Prime members have seven days to try on items. Before the end of the seven-day try-on period, they can go to “Your orders” to check out and indicate which items they are keeping or returning. Prime Wardrobe shipments come in a resealable box with an included prepaid label. Prime members can then simply drop off their return at the nearest UPS location, or request a free pick-up.-
This type of delivery proposition could work particularly well for fast fashion retailers, says Robinson: “Over the last few years, fast fashion consumers have become accustomed to buying many items, fully expecting to return a proportion if not a majority of them. For Amazon, we would expect to see a large increase in checkout conversion and sales. By offering customers the chance to order multiple items without needing to pay up front, customers’ fears surrounding size, colour, quality, fit are all alleviated.”
One of Prime Wardrobe’s key advantages is that it incentivises customers to purchase multiple items through its tiered discounting structure – which could lead to larger average basket values. It also rewards them for keeping most or all of the items.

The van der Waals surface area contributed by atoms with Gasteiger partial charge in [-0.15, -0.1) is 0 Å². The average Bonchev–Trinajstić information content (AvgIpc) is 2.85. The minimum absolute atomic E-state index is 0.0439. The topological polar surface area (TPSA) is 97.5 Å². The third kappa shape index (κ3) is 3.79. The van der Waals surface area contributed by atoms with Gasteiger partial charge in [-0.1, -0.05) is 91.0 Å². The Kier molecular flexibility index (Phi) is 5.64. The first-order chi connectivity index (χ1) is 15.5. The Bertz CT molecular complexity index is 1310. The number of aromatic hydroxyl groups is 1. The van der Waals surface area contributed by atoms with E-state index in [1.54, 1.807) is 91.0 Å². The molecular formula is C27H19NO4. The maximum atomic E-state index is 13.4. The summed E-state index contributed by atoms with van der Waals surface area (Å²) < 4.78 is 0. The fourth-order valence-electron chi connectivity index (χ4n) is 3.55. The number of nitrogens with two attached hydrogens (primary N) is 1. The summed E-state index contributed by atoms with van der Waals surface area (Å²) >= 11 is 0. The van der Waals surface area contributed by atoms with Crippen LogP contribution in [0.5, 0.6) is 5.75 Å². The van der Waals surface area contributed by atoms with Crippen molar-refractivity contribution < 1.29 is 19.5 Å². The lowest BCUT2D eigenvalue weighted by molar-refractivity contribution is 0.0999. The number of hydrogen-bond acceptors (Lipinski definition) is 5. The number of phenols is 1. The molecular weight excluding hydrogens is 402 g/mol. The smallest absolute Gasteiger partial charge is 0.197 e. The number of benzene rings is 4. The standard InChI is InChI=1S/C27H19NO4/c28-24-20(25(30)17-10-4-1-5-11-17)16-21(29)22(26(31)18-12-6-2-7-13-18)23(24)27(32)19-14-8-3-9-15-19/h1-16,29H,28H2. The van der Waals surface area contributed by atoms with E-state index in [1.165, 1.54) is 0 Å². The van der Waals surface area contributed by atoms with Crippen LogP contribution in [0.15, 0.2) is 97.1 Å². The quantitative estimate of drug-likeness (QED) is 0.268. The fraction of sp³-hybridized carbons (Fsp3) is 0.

However, as with “you try, we wait”, the retailer takes on most of the risk – tying up stock, which may not be bought. Amazon incurs the shipping costs without making a sale, and may also have to pay to pick up returned items. This is only possible because it owns its own, large scale logistics network.
Not everyone is convinced. Kieran Donovan, head of supply chain at Mountain Warehouse, says: “’Pay on delivery’ to me is a legacy business model still used in China and the Middle East. I’m struggling to see what value Amazon think they are going to get from it. Perhaps less admin around payments and refunds, but those processes are streamlined anyhow.”
Comments on Drapers’ website are similarly sceptical: “This will be interesting in so far as returns are concerned, one wonders what percentage would need to be set aside to manage this, and, of course how this will affect brands supplying them,” says one anonymous commenter.
The Drapers verdict
Despite some of the potential drawbacks, both “you try, we wait” and Amazon’s Prime Wardrobe service are likely to succeed in removing some of the barriers to online fashion purchases. However, it seems less likely that these services will become mainstream delivery propositions in the UK any time soon. Amazon has the upper hand in logistics, and Net-a-Porter in terms of margin. To make these options available, other fashion retailers would need to have the correct technology and logistics infrastructure in place, which would require some serious capital investment.